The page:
sharky2003's picture

I'm not shocked at all. In fact I called it a few days ago...

http://www.zerohedge.com/news/2013-03-17/cyprus-bank-holiday-extended-th...

Wed, 03/20/2013 - 12:48 | 3352665 SheepDog-One
SheepDog-One's picture

WOW moar GREAT NEWSES!!

Wed, 03/20/2013 - 13:35 | 3352891 Dooud
Dooud's picture

Is this about my rug?

Wed, 03/20/2013 - 13:35 | 3352893 glenlloyd
glenlloyd's picture

The longer they stay closed the worse the situation will be when they finally open, that is unless they clamp down on withdrawals as I expect they will.

Wed, 03/20/2013 - 12:20 | 3352489 Fred Garvin
Fred Garvin's picture

One last time...Video explains Cypress for the masses.

 

http://www.youtube.com/watch?v=YncBvTP0aD0&feature=youtu.be

 

Wed, 03/20/2013 - 12:26 | 3352495 flacon
flacon's picture

Cypress Hill or CYPRUS?

 

Here's an easy way to remember. The symbol for the element COPPER is CU (with a "U"). Cyprus literally means Copper and during the Roman empire they got much of their copper from Cyprus. 

 

So that is CyprUs with a "U" just like "Cu" is copper. 

Wed, 03/20/2013 - 12:39 | 3352617 Fred Garvin
Fred Garvin's picture

Ooops...lack of sleep.

Wed, 03/20/2013 - 12:45 | 3352649 flacon
flacon's picture

No problem man. It's just painful to see Cyprus misspelled so frequently. 

Wed, 03/20/2013 - 12:51 | 3352680 Fred Garvin
Fred Garvin's picture

Meant CYPRUS of course...

Wed, 03/20/2013 - 12:20 | 3352492 Irelevant
Irelevant's picture

Told you :)

Wed, 03/20/2013 - 12:21 | 3352497 Tortfeasor
Tortfeasor's picture

Is there any commerce actually occuring in Cyprus right now? After one week I'd expect many people have run out of physical cash.

Wed, 03/20/2013 - 12:22 | 3352510 gamera9
gamera9's picture

Chase Saphire, Jamie Dimon wins again

Wed, 03/20/2013 - 12:24 | 3352524 CrashisOptimistic
CrashisOptimistic's picture

Exactly.  How do you buy anything with your credit card from one of those banks?  They swipe the card and the machine can't talk to the bank.

No transaction takes place.

Wed, 03/20/2013 - 12:34 | 3352569 ArkansasAngie
ArkansasAngie's picture

Perhaps we should organize a concert and food drive.  No access to funds will mean that little Cypriot children are going hungry.

At some point in time folks are going to get tired of being a statistic to these shatheads.

Wed, 03/20/2013 - 12:21 | 3352498 Titus
Titus's picture

What's mine is mine and what was yours is now mine.

-The Elite

Wed, 03/20/2013 - 12:25 | 3352527 Dr. Richard Head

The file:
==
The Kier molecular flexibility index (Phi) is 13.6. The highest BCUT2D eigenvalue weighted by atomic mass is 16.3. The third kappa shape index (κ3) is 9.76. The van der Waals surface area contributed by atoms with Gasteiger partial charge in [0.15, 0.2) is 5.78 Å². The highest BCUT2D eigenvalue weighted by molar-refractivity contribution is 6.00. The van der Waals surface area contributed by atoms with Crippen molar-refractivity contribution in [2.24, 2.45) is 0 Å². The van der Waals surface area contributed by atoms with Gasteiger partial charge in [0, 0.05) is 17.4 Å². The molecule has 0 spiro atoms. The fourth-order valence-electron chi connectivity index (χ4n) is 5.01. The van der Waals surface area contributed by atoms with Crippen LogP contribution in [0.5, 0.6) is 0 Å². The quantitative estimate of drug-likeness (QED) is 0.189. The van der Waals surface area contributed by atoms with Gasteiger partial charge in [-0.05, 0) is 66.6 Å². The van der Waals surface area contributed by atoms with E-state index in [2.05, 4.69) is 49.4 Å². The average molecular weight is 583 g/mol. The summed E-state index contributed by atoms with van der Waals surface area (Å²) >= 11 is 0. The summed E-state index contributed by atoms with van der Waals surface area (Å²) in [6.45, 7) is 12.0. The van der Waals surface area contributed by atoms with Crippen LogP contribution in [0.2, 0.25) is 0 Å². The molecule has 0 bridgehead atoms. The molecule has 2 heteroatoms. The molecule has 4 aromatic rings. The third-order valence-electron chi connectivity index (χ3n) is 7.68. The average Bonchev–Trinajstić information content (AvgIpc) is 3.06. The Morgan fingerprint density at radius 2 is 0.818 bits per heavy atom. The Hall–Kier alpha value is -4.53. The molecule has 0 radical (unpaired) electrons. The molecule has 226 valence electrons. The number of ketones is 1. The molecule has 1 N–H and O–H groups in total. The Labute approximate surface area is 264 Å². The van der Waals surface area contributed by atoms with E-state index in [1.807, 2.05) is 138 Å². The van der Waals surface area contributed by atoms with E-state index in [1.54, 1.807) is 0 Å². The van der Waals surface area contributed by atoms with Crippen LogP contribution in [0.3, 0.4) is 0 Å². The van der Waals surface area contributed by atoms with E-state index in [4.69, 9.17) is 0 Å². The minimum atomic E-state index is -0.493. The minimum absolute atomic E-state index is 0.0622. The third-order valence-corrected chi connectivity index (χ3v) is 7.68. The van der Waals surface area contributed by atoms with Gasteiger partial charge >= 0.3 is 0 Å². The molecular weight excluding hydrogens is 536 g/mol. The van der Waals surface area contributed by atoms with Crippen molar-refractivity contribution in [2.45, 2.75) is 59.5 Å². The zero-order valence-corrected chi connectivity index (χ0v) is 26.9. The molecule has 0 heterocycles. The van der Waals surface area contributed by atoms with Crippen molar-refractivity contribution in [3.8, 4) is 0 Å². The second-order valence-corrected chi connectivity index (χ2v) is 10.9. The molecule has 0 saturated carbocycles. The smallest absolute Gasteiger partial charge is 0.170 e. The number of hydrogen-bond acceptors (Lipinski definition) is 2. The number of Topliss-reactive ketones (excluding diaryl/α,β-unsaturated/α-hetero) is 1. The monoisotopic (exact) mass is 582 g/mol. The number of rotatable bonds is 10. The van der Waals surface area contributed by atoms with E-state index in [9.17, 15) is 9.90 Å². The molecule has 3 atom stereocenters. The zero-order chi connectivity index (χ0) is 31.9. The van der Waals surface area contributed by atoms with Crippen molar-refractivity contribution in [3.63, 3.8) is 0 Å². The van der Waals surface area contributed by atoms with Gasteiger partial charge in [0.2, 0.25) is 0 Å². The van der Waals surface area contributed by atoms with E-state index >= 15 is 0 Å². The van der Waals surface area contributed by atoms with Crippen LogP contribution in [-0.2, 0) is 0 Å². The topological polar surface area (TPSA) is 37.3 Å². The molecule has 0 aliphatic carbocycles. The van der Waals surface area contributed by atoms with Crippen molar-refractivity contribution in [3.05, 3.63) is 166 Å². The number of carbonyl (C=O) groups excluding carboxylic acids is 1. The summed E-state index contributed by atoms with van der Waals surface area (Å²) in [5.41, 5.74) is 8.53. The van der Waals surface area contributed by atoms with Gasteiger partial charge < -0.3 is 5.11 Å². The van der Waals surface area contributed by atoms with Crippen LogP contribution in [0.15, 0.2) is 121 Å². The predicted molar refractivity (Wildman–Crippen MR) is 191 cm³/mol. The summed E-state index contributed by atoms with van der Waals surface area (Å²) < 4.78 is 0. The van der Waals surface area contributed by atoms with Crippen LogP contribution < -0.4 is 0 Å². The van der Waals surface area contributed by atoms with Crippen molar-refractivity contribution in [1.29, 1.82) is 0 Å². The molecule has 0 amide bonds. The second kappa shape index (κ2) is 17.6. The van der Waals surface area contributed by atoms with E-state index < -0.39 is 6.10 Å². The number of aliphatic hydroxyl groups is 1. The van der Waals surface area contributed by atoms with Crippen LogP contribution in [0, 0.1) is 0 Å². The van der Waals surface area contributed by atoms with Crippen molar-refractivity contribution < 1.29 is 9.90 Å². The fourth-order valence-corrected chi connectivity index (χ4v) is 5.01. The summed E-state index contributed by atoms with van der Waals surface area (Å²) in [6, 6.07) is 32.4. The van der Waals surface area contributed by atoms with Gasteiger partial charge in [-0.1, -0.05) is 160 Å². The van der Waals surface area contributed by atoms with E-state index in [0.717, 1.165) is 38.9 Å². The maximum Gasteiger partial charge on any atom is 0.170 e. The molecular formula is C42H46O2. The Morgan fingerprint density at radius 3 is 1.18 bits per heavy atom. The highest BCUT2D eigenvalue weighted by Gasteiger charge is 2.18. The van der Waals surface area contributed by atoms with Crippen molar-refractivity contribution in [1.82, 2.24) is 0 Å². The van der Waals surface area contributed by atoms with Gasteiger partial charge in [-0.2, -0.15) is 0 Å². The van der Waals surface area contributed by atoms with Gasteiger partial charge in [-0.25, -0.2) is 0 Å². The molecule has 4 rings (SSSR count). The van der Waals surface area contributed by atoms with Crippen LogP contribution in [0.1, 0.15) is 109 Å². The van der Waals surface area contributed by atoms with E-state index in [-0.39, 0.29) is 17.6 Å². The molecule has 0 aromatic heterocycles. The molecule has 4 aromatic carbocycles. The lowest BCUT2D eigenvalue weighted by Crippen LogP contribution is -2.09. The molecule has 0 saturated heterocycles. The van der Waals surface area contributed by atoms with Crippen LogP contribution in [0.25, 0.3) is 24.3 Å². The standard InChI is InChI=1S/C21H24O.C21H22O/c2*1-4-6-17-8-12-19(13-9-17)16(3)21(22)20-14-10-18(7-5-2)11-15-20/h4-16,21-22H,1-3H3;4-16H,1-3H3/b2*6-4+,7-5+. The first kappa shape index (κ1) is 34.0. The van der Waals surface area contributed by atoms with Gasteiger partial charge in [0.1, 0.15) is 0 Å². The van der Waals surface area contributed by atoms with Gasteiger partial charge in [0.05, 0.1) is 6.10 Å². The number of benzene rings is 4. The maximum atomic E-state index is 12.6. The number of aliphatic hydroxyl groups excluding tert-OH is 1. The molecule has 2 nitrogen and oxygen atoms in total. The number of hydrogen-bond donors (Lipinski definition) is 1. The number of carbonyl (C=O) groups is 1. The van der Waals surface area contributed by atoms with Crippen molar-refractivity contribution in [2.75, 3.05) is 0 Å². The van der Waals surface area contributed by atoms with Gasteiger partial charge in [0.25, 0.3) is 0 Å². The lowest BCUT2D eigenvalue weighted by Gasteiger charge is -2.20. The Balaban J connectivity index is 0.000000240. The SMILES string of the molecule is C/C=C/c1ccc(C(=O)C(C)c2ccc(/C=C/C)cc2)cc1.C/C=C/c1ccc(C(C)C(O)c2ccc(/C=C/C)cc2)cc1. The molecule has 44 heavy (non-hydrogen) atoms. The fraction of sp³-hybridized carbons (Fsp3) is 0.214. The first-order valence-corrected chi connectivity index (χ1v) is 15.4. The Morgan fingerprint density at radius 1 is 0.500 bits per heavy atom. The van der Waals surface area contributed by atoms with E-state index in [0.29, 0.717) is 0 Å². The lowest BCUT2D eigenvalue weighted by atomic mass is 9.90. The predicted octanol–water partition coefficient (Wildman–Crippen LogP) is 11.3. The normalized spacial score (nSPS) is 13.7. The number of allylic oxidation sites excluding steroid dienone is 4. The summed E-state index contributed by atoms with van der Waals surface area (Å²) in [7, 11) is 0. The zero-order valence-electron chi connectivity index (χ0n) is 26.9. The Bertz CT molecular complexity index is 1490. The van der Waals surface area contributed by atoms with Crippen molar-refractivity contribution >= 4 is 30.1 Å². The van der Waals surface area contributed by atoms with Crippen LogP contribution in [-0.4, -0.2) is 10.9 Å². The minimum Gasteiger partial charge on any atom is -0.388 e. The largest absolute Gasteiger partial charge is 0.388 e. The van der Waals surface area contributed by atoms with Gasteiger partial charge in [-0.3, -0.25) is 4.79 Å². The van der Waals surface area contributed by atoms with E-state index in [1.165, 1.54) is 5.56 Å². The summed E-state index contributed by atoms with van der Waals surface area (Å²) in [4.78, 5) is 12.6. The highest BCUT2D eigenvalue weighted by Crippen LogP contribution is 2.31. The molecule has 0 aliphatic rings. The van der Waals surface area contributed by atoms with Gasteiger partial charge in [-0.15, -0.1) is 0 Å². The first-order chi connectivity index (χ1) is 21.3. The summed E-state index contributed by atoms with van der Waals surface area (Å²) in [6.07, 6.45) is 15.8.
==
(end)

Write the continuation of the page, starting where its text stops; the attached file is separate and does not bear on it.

Dr. Richard Head's picture

So do debit and credit cards work during this "holiday"?  If so, I would simply start buying up goods and liquidate the bitchez that way.

Wed, 03/20/2013 - 12:50 | 3352554 Quantitative_Ap...
Quantitative_Appeasing's picture

I foresee the following response coming shortly:

 

"Excellent Mr Elite! 

I have only one question? Where would you like your new knife deposited, in your heart or your anus?"

 

 

Wed, 03/20/2013 - 12:21 | 3352500 otto skorzeny
otto skorzeny's picture

what a fucking joke-eat a bag of circumcised dicks Fink.

Wed, 03/20/2013 - 12:21 | 3352506 Everybodys All ...
Everybodys All American's picture

C U Next Tuesday.

Wed, 03/20/2013 - 12:44 | 3352642 fuu
fuu's picture

subtle

Wed, 03/20/2013 - 13:57 | 3353059 hooligan2009
hooligan2009's picture

saving useless bankers through lynching easily?

Wed, 03/20/2013 - 12:22 | 3352508 BullsNBeers
BullsNBeers's picture

Ha ha ha.... Fractional return banking!

Where "demand deposit" accounts become "stand in line and we'll give you a little".

Wed, 03/20/2013 - 12:35 | 3352578 machineh
machineh's picture

Sort of like overnight sweeps in the U.S., where checking accounts magically morph into savings accounts (with no reserve requirements) overnight.

But one morning, if they fail to morph back, banks already are authorized to impose withdrawal restrictions on savings accounts.

Greenspan approved overnight sweeps in 1994, and the subterfuge has de facto eliminated reserve requirements, as the NY Fed explains:

http://www.ny.frb.org/research/epr/02v08n1/0205benn/0205benn.html

TPTB teed us up for 'Cyprusing' twenty years ago. They just haven't seen fit to pull the plug yet.

 

Wed, 03/20/2013 - 12:22 | 3352511 Silver Garbage Man
Silver Garbage Man's picture

One of many reasons to have food stored.

Wed, 03/20/2013 - 12:26 | 3352538 cifo
cifo's picture

I'm sure that food sellers at the market take gold as payment.

Wed, 03/20/2013 - 12:38 | 3352606 machineh
machineh's picture

Hey, upvoters -- '/sarc' is heavily implied here

Wed, 03/20/2013 - 12:58 | 3352719 scatterbrains
scatterbrains's picture

I can imagine a scenario with these banksta niggas where they know shit's about to get real so they devise a plan to crush gold down to something like sub $500 an ounce by synchronizing across the globe bank holidays followed by daily withdrawal limits at some small amount that barely allows you to eat and get gas.  Mean while they buy up every last gram of gold above ground just before they announce official currency devaluations which rockets gold up to $5k - $10k per ounce.  I wouldn't put anything past them and the thing to remember never sell your gold under any circumstance as things will go haywire first down and then sky high or at least there is a chance it plays out that way.